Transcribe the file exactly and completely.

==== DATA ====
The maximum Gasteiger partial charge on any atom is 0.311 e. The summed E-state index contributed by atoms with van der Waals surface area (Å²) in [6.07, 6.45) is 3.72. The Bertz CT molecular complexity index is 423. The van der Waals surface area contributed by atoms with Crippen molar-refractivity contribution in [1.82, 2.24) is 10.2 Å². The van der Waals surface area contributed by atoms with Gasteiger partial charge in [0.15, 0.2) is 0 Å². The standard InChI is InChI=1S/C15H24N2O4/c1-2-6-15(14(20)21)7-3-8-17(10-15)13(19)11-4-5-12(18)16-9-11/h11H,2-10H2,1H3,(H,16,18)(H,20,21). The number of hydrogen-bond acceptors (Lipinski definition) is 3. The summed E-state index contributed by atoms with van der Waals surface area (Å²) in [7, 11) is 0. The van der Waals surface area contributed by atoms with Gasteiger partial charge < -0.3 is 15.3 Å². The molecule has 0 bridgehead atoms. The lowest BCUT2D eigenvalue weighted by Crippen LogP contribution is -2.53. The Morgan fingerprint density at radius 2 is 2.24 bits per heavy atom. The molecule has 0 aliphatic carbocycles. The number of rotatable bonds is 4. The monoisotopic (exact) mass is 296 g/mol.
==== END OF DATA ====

The maximum Gasteiger partial charge on any atom is 0.311 e. The summed E-state index contributed by atoms with van der Waals surface area (Å²) in [6.07, 6.45) is 3.72. The Bertz CT molecular complexity index is 423. The van der Waals surface area contributed by atoms with Crippen molar-refractivity contribution in [1.82, 2.24) is 10.2 Å². The van der Waals surface area contributed by atoms with Gasteiger partial charge in [0.15, 0.2) is 0 Å². The standard InChI is InChI=1S/C15H24N2O4/c1-2-6-15(14(20)21)7-3-8-17(10-15)13(19)11-4-5-12(18)16-9-11/h11H,2-10H2,1H3,(H,16,18)(H,20,21). The number of hydrogen-bond acceptors (Lipinski definition) is 3. The summed E-state index contributed by atoms with van der Waals surface area (Å²) in [7, 11) is 0. The van der Waals surface area contributed by atoms with Gasteiger partial charge < -0.3 is 15.3 Å². The molecule has 0 bridgehead atoms. The lowest BCUT2D eigenvalue weighted by Crippen LogP contribution is -2.53. The Morgan fingerprint density at radius 2 is 2.24 bits per heavy atom. The molecule has 0 aliphatic carbocycles. The number of rotatable bonds is 4. The monoisotopic (exact) mass is 296 g/mol.